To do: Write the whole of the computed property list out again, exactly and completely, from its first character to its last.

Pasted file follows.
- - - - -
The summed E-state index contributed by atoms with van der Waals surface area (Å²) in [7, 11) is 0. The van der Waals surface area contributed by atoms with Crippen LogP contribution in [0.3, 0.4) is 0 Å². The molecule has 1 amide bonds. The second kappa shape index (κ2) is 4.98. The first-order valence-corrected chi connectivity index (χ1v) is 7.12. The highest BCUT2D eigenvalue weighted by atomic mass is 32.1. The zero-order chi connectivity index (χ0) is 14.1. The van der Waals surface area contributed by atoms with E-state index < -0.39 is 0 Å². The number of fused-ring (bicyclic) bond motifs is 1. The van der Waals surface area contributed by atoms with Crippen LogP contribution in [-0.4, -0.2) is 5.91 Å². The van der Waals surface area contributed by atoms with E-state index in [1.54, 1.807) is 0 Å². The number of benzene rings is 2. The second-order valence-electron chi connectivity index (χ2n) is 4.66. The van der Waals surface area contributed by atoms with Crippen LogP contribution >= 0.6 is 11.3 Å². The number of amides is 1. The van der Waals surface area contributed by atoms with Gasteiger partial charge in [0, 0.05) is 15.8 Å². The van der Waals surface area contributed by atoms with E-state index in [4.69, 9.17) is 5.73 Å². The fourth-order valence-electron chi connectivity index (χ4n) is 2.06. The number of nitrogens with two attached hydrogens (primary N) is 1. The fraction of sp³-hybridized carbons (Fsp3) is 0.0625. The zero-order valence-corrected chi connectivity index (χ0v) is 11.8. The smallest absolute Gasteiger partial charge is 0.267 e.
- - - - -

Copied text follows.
The summed E-state index contributed by atoms with van der Waals surface area (Å²) in [7, 11) is 0. The van der Waals surface area contributed by atoms with Crippen LogP contribution in [0.3, 0.4) is 0 Å². The molecule has 1 amide bonds. The second kappa shape index (κ2) is 4.98. The first-order valence-corrected chi connectivity index (χ1v) is 7.12. The highest BCUT2D eigenvalue weighted by atomic mass is 32.1. The zero-order chi connectivity index (χ0) is 14.1. The van der Waals surface area contributed by atoms with E-state index < -0.39 is 0 Å². The number of fused-ring (bicyclic) bond motifs is 1. The van der Waals surface area contributed by atoms with Crippen LogP contribution in [-0.4, -0.2) is 5.91 Å². The van der Waals surface area contributed by atoms with E-state index in [1.54, 1.807) is 0 Å². The number of benzene rings is 2. The second-order valence-electron chi connectivity index (χ2n) is 4.66. The van der Waals surface area contributed by atoms with Crippen LogP contribution >= 0.6 is 11.3 Å². The number of amides is 1. The van der Waals surface area contributed by atoms with Gasteiger partial charge in [0, 0.05) is 15.8 Å². The van der Waals surface area contributed by atoms with E-state index in [4.69, 9.17) is 5.73 Å². The fourth-order valence-electron chi connectivity index (χ4n) is 2.06. The number of nitrogens with two attached hydrogens (primary N) is 1. The fraction of sp³-hybridized carbons (Fsp3) is 0.0625. The zero-order valence-corrected chi connectivity index (χ0v) is 11.8. The smallest absolute Gasteiger partial charge is 0.267 e.